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Category: Phantom of the Opera News
Article Date: December 12, 2004 | Publication: | Author: editors

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THE dark tale of romance, passion and tragedy from the 1911 French novel Le Fantome de LíOpera by Gaston Leroux has inspired numerous film and television versions. But none is as famous and recognisable as the stage musical The Phantom of the Opera by Andrew Lloyd Webber that began in London in 1986. In almost two decades, the enduringly popular musical has been staged worldwide in 18 countries to an estimated 80 million people.

Now, the renowned British composer-producer has collaborated with director Joel Schumacher and Warner Bros. Pictures to present The Phantom of the Opera, a US$80mil (RM304mil) film adaptation of the celebrated musical.

Set in Paris in 1870, The Phantom of the Opera tells the story of a disfigured musical genius who falls in love with young soprano Christine and is determined to nurture the talented singer to be the new star of the Opera Populaire, the cityís premier opera house. Just as sheís enthralled by her malevolent masked mentor, Christine is also drawn to Raoul, the theatreís wealthy patron, thus incurring the wrath and jealousy of the Phantom.

Here are excerpts of interviews with the filmís main players from the production notes. The Phantom of the Opera opens in Malaysian cinemas on Thursday. It stars Gerard Butler, Emmy Rossum, Patrick Wilson, Miranda Richardson and Minnie Driver.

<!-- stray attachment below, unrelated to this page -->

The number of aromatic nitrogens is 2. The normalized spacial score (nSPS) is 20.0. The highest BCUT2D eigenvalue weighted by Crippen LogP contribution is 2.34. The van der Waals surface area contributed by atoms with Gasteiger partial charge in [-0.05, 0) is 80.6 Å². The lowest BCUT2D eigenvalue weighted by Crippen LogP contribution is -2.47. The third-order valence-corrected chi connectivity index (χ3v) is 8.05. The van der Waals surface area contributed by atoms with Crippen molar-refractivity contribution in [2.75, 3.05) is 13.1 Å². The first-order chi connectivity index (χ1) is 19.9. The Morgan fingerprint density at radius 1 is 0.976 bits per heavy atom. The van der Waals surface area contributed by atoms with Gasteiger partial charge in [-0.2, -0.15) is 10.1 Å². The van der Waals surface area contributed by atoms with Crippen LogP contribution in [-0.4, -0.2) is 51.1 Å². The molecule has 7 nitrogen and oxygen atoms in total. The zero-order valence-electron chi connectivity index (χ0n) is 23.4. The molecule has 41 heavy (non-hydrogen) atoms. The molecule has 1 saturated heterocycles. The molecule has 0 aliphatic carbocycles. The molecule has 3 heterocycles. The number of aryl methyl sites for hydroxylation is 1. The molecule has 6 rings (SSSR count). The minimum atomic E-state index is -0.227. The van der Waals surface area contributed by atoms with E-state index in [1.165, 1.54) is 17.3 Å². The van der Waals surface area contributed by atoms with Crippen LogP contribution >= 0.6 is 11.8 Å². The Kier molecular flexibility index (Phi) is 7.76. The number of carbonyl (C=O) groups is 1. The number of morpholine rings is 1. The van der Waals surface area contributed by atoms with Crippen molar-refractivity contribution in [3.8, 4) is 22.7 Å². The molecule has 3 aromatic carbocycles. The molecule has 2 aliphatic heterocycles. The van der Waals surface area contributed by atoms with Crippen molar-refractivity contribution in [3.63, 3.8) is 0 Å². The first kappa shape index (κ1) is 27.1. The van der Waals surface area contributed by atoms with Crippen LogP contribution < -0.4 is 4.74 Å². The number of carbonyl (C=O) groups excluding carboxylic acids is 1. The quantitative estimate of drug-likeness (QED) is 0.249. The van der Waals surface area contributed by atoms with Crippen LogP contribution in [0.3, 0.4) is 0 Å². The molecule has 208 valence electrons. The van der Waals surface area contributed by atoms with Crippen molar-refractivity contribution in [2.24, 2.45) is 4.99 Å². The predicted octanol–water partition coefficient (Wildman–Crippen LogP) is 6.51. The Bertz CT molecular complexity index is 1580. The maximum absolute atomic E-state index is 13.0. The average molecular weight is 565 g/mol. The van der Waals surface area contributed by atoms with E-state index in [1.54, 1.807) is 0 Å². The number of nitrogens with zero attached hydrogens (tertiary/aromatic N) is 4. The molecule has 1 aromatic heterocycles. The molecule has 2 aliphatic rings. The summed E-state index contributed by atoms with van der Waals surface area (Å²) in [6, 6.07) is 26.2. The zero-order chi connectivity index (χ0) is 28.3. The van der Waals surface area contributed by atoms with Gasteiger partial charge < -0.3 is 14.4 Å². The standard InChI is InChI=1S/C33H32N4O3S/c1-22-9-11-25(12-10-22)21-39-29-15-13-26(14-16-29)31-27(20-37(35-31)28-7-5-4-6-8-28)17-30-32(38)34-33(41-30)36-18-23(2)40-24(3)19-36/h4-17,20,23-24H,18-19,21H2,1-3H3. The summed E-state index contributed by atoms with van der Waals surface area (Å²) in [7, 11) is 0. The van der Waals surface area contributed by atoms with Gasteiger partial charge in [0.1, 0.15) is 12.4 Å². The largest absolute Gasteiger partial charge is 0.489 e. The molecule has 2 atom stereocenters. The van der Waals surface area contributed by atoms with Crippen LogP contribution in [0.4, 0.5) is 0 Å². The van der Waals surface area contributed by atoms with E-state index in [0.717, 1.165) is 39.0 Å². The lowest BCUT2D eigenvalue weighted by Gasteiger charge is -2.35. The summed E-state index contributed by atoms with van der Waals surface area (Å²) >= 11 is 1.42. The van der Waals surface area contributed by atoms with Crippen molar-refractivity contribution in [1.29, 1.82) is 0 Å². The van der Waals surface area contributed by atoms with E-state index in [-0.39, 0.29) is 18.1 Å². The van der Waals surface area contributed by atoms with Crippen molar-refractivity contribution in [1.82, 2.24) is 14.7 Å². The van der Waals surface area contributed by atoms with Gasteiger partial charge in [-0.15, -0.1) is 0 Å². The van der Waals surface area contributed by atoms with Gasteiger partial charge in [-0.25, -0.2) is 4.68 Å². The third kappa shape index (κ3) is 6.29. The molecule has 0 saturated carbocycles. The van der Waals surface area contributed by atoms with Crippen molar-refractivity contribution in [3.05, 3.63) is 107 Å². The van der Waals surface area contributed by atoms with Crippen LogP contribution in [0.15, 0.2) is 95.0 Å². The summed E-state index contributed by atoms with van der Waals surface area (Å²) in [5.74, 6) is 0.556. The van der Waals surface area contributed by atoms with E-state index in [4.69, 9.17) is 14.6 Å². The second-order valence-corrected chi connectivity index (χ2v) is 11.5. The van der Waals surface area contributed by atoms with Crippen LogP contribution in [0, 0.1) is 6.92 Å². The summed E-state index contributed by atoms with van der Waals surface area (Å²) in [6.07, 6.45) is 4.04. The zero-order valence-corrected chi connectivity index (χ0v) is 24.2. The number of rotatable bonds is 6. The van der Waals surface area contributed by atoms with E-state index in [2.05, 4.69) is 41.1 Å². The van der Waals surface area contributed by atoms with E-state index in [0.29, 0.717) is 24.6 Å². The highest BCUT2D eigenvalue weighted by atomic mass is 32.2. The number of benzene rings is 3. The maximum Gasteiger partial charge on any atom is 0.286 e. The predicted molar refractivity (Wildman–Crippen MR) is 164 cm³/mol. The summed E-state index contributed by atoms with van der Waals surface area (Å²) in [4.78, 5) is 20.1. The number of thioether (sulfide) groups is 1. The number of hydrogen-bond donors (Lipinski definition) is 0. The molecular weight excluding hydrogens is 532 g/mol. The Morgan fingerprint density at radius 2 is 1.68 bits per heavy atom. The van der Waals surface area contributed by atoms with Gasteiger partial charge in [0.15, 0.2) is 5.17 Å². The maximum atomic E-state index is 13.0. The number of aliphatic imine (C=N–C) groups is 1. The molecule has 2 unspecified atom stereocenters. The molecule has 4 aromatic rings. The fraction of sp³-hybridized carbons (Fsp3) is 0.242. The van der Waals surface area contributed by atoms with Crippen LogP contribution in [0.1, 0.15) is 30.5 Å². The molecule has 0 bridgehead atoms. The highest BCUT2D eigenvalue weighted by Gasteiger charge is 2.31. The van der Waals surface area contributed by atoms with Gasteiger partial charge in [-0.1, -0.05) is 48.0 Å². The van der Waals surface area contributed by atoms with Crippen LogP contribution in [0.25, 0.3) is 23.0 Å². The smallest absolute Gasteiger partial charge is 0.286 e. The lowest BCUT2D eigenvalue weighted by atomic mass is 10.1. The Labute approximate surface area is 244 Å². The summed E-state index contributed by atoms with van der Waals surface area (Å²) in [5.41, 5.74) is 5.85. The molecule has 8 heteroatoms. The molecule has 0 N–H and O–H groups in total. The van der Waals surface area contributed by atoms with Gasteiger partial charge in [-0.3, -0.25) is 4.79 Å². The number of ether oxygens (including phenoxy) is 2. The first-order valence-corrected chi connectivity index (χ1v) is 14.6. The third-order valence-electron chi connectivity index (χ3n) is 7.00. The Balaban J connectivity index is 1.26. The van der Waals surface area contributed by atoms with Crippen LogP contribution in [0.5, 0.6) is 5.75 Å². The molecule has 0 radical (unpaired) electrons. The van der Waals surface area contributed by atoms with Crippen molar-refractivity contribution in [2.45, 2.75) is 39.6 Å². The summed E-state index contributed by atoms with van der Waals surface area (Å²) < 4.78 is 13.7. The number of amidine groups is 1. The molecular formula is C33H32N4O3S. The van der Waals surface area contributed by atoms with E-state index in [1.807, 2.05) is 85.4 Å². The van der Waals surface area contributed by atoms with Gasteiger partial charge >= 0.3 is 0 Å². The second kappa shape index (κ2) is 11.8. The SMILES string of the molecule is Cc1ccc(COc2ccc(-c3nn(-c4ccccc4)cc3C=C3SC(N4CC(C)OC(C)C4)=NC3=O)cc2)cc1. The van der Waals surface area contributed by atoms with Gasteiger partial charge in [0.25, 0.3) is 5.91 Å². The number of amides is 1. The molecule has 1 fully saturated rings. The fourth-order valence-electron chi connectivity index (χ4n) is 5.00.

Joel Schumacher directing the masquerade scene. The director was able to recreate a whole new world - onstage and backstage - within the opera house in the film, something not quite possible in the theatre.
Joel Schumacher, 65, director/screenplay writer

WHAT was it that attracted you to The Phantom of the Opera project?

Two main things appealed to me. First of all this is a very tragic love story, but it is a love story. I think that we identify with the Phantom rather than with the object of desire Ė Christine, because we identify with the person who is rejected and heartbroken. So I think the Phantom is a heart-breaking character, as are the hunchback of Notre Dame and the Beast in Beauty and the Beast.

A second and higher reason to do the film, which Iíve always felt and said to Andrew Lloyd Webber, is that there are millions of people in the world who cannot afford to go to the theatre for Phantom is a very expensive stage production or it could never play in the place that they live. Itís the same with some of the great film musicals, how many people have seen The Sound of Music on stage as opposed to on film?

Why did you choose unknowns to play the leads?

I didnít want to do a middle-aged film. Not that middle-aged people canít have romance ? but I felt that Christineís character, especially, is so innocent that I thought youth would assist it. And so I said to Andrew Iíll do the film if we can have a very young cast, and I donít care whether theyíre known or unknown. Andrew said fine, but they all have to do their own singing.